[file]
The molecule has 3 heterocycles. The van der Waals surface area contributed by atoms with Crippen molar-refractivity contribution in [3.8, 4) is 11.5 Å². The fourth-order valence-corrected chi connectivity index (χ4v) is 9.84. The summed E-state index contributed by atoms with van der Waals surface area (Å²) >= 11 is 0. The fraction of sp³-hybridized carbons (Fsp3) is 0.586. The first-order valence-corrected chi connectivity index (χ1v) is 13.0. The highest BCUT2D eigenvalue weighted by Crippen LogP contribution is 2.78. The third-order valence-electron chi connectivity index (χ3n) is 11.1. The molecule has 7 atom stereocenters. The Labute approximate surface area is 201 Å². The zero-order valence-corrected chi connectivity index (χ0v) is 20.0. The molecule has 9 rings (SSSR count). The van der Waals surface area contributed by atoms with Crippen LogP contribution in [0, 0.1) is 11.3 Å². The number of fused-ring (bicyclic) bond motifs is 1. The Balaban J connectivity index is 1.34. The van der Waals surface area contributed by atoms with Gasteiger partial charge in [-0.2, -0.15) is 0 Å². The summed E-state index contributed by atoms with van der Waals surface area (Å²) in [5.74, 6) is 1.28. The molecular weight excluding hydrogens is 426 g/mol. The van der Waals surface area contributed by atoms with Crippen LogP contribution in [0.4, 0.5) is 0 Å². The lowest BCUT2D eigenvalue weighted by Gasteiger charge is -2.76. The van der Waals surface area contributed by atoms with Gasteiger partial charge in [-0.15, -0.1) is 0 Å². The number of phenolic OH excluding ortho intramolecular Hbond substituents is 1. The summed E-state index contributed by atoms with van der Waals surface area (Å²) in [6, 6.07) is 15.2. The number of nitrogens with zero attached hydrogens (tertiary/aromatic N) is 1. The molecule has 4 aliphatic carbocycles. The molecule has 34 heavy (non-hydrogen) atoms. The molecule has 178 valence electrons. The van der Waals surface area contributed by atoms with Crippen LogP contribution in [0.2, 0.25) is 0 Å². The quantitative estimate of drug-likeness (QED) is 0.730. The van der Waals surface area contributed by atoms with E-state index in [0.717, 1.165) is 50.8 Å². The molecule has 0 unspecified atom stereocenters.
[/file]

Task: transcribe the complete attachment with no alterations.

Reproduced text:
The molecule has 3 heterocycles. The van der Waals surface area contributed by atoms with Crippen molar-refractivity contribution in [3.8, 4) is 11.5 Å². The fourth-order valence-corrected chi connectivity index (χ4v) is 9.84. The summed E-state index contributed by atoms with van der Waals surface area (Å²) >= 11 is 0. The fraction of sp³-hybridized carbons (Fsp3) is 0.586. The first-order valence-corrected chi connectivity index (χ1v) is 13.0. The highest BCUT2D eigenvalue weighted by Crippen LogP contribution is 2.78. The third-order valence-electron chi connectivity index (χ3n) is 11.1. The molecule has 7 atom stereocenters. The Labute approximate surface area is 201 Å². The zero-order valence-corrected chi connectivity index (χ0v) is 20.0. The molecule has 9 rings (SSSR count). The van der Waals surface area contributed by atoms with Crippen LogP contribution in [0, 0.1) is 11.3 Å². The number of fused-ring (bicyclic) bond motifs is 1. The Balaban J connectivity index is 1.34. The van der Waals surface area contributed by atoms with Gasteiger partial charge in [-0.2, -0.15) is 0 Å². The summed E-state index contributed by atoms with van der Waals surface area (Å²) in [5.74, 6) is 1.28. The molecular weight excluding hydrogens is 426 g/mol. The van der Waals surface area contributed by atoms with Crippen LogP contribution in [0.4, 0.5) is 0 Å². The lowest BCUT2D eigenvalue weighted by Gasteiger charge is -2.76. The van der Waals surface area contributed by atoms with Gasteiger partial charge in [-0.15, -0.1) is 0 Å². The number of phenolic OH excluding ortho intramolecular Hbond substituents is 1. The summed E-state index contributed by atoms with van der Waals surface area (Å²) in [6, 6.07) is 15.2. The number of nitrogens with zero attached hydrogens (tertiary/aromatic N) is 1. The molecule has 4 aliphatic carbocycles. The molecule has 34 heavy (non-hydrogen) atoms. The molecule has 178 valence electrons. The van der Waals surface area contributed by atoms with Crippen LogP contribution in [0.2, 0.25) is 0 Å². The quantitative estimate of drug-likeness (QED) is 0.730. The van der Waals surface area contributed by atoms with E-state index in [0.717, 1.165) is 50.8 Å². The molecule has 0 unspecified atom stereocenters.